Public private partnerships are set to drive infrastructure projects and help to accelerate urbanisation in China, leveraging both private capital and expertise, finds a new KPMG report.
Public private partnerships (PPP) are set to drive infrastructure projects and help to accelerate urbanisation in China, leveraging both private capital and expertise, finds a new KPMG report.
KPMG’s new publication Infrastructure 100: World Markets Report, highlights that public money or debt securities issued by governments were previously the main channels to fund infrastructure developments globally. However, the increased scale of required investment has meant that government finance alone is not sufficient and public institutions generally lack the critical capacity of qualified people required. The private sector therefore is playing an increasingly important role in terms of financing and delivering critical infrastructure projects.
Stephen Ip, Partner and Head of Government and Infrastructure, KPMG China, says: “We see increased engagement by the private sector in China to finance and develop infrastructure projects. The need for financing infrastructure is huge in China and across Asia. China is keen to become a significant player in the infrastructure space domestically and also across the region and in a variety of sectors.”
Infrastructure projects such as railways, public hospitals, vocational schools or universities; and urban public services including urban road transportation, waste water treatment facilities and energy infrastructure are expected to receive stronger support from PPP initiatives in China.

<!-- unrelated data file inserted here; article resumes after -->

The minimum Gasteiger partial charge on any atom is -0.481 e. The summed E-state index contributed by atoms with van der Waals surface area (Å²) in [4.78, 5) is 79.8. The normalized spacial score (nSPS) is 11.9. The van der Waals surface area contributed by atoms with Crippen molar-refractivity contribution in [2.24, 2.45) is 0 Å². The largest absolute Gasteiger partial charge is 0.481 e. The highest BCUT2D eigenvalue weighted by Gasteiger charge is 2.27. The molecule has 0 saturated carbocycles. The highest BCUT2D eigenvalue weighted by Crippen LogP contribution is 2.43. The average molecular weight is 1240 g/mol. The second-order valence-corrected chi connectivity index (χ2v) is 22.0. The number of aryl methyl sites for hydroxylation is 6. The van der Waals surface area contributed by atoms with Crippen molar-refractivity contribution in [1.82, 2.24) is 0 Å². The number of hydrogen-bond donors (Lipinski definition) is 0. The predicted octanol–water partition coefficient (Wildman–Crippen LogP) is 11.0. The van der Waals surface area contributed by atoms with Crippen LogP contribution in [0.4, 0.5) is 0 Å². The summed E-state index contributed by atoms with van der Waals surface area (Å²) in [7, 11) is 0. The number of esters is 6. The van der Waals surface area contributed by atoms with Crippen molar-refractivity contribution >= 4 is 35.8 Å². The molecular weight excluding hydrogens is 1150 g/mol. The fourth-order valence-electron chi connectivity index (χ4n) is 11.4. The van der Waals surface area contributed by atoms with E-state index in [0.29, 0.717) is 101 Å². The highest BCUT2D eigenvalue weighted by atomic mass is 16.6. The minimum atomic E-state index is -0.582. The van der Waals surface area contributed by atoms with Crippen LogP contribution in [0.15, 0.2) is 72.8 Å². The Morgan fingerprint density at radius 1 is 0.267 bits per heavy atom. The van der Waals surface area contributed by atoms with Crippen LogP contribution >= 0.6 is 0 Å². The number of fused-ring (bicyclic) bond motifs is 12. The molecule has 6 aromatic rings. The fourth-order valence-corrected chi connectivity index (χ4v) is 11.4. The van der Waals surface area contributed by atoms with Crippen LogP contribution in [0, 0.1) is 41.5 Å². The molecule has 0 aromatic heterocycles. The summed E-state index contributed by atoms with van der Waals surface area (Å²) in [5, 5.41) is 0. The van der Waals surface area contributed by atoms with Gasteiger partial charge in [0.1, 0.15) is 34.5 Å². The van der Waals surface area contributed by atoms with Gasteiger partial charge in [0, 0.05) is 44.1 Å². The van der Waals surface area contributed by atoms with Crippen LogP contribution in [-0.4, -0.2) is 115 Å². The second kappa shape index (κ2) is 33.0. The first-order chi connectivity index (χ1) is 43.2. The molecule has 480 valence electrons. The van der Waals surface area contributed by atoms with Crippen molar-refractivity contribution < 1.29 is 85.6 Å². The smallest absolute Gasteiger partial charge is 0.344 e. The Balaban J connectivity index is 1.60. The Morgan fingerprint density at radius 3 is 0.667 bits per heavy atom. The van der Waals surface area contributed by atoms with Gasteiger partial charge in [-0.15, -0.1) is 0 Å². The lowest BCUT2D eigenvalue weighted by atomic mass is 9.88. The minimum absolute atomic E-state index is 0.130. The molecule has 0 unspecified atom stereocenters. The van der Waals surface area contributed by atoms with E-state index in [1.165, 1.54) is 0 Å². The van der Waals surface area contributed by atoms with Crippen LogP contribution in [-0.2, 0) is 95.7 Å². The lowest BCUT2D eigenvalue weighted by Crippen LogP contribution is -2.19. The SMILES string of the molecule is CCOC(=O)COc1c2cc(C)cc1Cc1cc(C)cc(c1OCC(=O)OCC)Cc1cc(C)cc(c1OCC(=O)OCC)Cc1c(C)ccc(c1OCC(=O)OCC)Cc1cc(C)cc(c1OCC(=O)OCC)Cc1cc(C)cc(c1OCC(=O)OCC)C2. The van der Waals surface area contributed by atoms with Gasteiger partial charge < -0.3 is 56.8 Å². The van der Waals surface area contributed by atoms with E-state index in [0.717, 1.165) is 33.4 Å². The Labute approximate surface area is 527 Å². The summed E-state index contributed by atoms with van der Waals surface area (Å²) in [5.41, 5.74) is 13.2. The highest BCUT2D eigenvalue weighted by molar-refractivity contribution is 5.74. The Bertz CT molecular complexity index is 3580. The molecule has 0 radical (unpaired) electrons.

Separately, the report highlights a number of regions in Asia seeking to attract foreign capital, and welcoming support from international financial institutions, development banks and national export import banks. Meanwhile, others also have an outbound focus and recognize that infrastructure finance is needed at a regional level in order to support cross-border infrastructure efforts.
China for example, is driving the launch of the Asian Infrastructure Investment Bank, expected to be operational by end-2015.
Ip adds: “The establishment of the Asian Infrastructure Investment Bank highlights China’s focus on this sector. This is good news, however we do see some challenges in terms of implementation, given the number of stakeholders involved across the Asia region. Private capital will continue to play a critical role, however investors need economic and political stability before committing. Consistency and sustainability are key. PPPs are long-term in nature; they must not only gain current local government support but also continue to receive support and be monitored for the duration of the project or service. Government’s role should be more about setting the regulatory frameworks and monitoring compliance and performance in a transparent way that is clearly codified and accepted in the eyes of private investors.”
The report also identified 100 of the world’s most innovative and impactful infrastructure projects that best represent these markets, including seven from mainland China. These are:
Ip concludes: “Both foreign and domestic private market participants will be seeking opportunistic areas in China’s continued infrastructure expansion, which is critical for urban development across China. Exciting opportunities will materialize for domestic and international investors as China transforms its methods of infrastructure investment and financing.”
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